Police Say Tak Manhunt Unrelated to Erawan Shrine Bombing

Authorities search a building in the border province of Tak on Thursday in a search for a person they said was linked to Uighur human trafficking. Photo: Matichon

TAK — Police on Friday dismissed reports they were hunting for a suspect related to last year’s bombing of the Erawan shrine in a northwestern border province.

Authorities on Thursday were searching for a man they said was linked to human trafficking in Tak province, a search which left them empty-handed, except for three illegal immigrants.

Police, immigration officers and military raided the building of the Hayat Trading Co. in Tak’s Mae Sot district, which sits along the border with Myanmar, in search of a man identified only as Ali.

Police said he was a person of interest in connection to trafficking and arranging fake passports for Uighur migrants. An officer on Friday dismissed information widely reported in Thai-language media that one of the Burmese migrants arrested was connected to the shrine bombing that killed 20 people in August 2015.

Thailand has been a transit point for Uighur migrants escaping western China, where they complain of persecution by the state and Han Chinese. Beijing routinely describes them as terrorists. It was the Thailand’s decision to deport more than 100 Uighurs in July 2015 under pressure from Beijing.

Many security experts believe the Erawan bombing was an act of retaliation.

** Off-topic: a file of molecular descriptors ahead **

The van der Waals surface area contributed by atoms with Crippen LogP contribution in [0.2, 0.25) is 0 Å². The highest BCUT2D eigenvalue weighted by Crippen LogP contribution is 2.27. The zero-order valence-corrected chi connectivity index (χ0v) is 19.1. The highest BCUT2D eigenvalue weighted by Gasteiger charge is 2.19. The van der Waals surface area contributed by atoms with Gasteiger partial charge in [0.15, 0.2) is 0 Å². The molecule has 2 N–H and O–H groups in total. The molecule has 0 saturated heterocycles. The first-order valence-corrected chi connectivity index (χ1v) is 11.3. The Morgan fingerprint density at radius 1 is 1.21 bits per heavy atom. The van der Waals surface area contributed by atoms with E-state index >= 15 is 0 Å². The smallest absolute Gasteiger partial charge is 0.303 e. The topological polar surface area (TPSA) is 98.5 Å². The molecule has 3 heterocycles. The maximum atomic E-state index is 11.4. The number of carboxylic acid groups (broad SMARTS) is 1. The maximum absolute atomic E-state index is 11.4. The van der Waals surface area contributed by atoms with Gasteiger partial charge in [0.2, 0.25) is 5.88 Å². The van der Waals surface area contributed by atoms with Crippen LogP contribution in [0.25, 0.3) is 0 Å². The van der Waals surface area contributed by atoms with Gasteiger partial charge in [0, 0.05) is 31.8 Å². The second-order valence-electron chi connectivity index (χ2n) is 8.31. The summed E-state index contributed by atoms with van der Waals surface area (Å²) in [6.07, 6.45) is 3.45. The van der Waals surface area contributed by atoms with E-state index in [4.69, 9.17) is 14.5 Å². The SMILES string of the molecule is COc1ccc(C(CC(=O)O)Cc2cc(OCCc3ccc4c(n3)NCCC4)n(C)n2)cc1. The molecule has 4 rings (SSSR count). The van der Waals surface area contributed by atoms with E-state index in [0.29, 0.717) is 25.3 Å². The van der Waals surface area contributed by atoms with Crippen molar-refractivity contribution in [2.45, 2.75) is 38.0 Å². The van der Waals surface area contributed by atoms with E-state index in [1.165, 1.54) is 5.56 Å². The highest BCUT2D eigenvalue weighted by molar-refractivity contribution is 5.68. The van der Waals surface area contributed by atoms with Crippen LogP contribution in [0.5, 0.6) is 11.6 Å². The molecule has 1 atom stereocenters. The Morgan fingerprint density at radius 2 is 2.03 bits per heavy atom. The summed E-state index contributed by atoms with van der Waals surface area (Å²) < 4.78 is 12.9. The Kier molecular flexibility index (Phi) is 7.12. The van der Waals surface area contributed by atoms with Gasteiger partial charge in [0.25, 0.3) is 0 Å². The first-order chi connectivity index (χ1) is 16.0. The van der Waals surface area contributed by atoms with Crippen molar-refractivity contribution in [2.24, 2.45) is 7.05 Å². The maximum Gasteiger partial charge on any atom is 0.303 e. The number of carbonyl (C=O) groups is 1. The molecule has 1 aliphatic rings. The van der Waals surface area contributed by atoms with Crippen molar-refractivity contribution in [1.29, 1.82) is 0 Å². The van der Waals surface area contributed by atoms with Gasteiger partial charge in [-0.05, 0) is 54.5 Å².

Two Uighur men are currently on trial in a military court for the attack, but the investigation was dropped with more than a dozen other suspects unaccounted for.

Col. Jamrang Soodjai of Mae Sot police said the man was sought for an unspecified crime involving national security and might be captured without judicial review.

“There is not yet a warrant for him,” Jamrang said. “But he is involved in a crime threatening national security, so if we are able to find him, he might be taken into custody using the junta’s special power.”

Since the 2014 coup, the junta has used the absolute power it granted itself under its interim charter to take any measures unsupported by conventional law.

Jamrang said Thursday’s raid only led to the arrest of three Burmese migrants in the country illegally.

“We charged them for illegally entering the country,” he said.

Although media outlets such as ThaiPBS and Manager reported a Burmese suspect was brought to Bangkok for questioning in connection to the deadly shrine bombing, Maj. Soraj Witchayawisut of immigration police said that was untrue.